I’m guessing most of them would take the cash. I can’t prove that, but I think I can make it plausible: If your city were demolished, would you prefer to have it rebuilt—with someone else making all the decisions about how it gets rebuilt—or would you prefer to collect $800,000 in cash and move your family elsewhere?

Or, I might add, use all that money to rebuild in the same place — if you want to. As Landsburg adds:

Even after paying out all that cash, there would still be some tidying up to do, like rebuilding the interstates—but that accounts for a small fraction of the projected $200 billion. A lot of the other funds are earmarked for rebuilding infrastructure that’s local to New Orleans. But if you hand out big buckets of cash, most of that rebuilding is no longer necessary—some families will leave the area, and the ones that remain can, if they wish, tax themselves to re-create urban amenities—just as people do anywhere else.

It’s expensive to rebuild the levees. If enough newly enriched people choose to remain, there’s enough of a tax base to do the job—and if too few remain, then rebuilding the levees would be a bad investment anyway.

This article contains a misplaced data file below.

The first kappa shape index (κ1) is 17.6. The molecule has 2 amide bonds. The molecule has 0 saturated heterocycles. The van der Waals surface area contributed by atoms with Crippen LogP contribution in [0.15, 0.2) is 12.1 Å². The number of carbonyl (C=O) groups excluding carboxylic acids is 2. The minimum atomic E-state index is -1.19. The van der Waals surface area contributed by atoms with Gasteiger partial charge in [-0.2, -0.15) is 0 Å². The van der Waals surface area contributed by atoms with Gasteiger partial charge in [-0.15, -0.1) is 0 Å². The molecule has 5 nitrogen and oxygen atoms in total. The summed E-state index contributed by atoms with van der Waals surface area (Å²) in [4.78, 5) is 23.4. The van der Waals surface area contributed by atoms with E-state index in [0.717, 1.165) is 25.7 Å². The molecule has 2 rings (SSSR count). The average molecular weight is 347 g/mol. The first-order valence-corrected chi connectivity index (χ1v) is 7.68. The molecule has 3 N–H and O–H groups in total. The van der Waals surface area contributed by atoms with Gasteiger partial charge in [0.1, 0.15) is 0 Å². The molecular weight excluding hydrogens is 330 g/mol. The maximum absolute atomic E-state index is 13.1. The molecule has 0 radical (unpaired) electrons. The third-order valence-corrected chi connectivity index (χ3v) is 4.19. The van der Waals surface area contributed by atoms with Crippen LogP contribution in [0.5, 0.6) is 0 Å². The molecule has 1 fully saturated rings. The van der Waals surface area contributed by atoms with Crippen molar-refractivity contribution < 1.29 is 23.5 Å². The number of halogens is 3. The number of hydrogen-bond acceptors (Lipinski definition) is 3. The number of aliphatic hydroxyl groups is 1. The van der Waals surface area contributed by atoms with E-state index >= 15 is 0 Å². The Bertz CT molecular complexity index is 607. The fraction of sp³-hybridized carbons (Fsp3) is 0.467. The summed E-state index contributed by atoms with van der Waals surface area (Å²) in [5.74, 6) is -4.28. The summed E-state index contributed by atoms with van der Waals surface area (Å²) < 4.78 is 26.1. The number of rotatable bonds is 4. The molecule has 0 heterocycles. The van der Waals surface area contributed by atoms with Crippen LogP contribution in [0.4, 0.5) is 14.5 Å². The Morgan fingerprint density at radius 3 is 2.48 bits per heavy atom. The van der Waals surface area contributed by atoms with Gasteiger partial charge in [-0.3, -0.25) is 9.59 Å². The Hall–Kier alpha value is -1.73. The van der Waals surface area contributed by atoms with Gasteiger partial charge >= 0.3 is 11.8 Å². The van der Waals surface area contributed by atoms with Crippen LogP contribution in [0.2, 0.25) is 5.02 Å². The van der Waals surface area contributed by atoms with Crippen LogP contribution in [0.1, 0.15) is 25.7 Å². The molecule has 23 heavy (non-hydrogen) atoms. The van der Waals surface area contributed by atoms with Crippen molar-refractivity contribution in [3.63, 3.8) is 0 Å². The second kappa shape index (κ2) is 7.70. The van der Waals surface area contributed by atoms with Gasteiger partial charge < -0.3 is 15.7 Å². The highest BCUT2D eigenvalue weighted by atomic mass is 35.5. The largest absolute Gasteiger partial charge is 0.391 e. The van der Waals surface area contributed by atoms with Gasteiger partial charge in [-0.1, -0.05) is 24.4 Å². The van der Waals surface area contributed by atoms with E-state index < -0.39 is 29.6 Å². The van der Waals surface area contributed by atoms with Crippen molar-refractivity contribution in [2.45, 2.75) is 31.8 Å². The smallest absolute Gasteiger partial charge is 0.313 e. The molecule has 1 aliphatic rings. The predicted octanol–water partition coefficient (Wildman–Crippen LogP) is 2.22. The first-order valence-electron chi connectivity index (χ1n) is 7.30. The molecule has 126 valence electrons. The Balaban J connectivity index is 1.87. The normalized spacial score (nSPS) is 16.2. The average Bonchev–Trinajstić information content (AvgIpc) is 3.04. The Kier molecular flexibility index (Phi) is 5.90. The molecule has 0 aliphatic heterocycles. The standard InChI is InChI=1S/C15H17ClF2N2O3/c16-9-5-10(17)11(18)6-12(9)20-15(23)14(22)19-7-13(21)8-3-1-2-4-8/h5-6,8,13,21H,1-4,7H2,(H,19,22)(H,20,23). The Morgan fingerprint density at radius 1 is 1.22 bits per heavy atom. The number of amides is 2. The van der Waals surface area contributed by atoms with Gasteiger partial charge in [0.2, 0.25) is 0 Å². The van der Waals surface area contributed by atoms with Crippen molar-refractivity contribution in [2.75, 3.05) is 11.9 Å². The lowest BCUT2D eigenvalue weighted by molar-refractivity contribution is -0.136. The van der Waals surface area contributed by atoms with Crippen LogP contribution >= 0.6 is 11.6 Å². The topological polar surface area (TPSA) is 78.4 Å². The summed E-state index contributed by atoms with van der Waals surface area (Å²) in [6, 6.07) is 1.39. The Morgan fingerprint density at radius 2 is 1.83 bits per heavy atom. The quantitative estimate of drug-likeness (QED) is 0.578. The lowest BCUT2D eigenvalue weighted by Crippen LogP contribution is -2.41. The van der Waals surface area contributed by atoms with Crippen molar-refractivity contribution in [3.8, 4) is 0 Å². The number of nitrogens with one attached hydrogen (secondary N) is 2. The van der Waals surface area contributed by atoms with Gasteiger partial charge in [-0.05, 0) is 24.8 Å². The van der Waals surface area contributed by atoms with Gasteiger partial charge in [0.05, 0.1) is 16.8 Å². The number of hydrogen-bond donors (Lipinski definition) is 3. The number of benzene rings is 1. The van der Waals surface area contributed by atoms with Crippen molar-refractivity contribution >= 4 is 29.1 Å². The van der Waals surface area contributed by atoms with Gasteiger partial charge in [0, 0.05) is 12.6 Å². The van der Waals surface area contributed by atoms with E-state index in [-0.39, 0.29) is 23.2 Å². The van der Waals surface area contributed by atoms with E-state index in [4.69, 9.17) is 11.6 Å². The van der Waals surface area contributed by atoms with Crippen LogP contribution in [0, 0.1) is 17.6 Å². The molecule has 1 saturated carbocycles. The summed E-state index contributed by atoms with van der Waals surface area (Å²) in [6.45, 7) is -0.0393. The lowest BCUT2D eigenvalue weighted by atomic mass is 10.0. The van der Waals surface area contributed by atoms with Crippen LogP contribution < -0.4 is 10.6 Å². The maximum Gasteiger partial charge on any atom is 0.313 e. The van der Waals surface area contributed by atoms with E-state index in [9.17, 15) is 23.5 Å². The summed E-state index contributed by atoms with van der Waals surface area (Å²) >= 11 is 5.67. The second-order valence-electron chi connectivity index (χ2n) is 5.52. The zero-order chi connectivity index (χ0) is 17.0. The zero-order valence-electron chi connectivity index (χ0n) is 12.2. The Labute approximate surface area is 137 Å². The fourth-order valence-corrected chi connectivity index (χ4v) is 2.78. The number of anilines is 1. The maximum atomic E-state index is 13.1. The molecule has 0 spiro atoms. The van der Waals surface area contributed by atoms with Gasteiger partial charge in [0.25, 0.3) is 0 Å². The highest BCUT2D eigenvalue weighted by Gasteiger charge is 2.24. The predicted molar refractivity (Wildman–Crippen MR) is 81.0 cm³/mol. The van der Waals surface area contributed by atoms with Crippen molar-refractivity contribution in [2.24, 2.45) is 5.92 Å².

In other words, give the people the money, and let them decide whether, and how much, to rebuild. I’m sure people in New Orleans know better than (say) the Congressman from Oregon what should be rebuilt and how in New Orleans. Coyote Blog has an alternative idea, similar to Landsburg’s:

Cafe Hayek points out that Rep. Earl Blumenauer wants to make sure that New Orleans is rebuilt with a strong urban planning vision. Since Mr. Blumenauer represents Portland, Oregon, the city beloved of planners that has been planned into having some of the highest priced housing and worst traffic of any city of its size in America, I presume he wants something similar for New Orleans (Portland was also the city that thought it had solved global warming).

Here is my urban plan for New Orleans: Every person who owns property can build whatever the hell they want on it. If other people want something else built on that property, and value this outcome enough, they can buy the property from its owner. This novel concept is called “private property rights” and falls under the broader category of what are called “constitutionally protected individual rights” or even more broadly, “freedom”. It is a concept that used to be taken for granted in this country and but now is seldom even taught in schools.

For the property owned by the government, well, they are going to build whatever dumb***t thing they want to on it anyway, so I’ll just root for their choice to be fairly inexpensive. We here in Phoenix built a half-billion dollar stadium for the for-god-sakes Arizona Cardinals that is used for its core purpose 3 hours a day for 8 days a year. It couldn’t be worse, could it?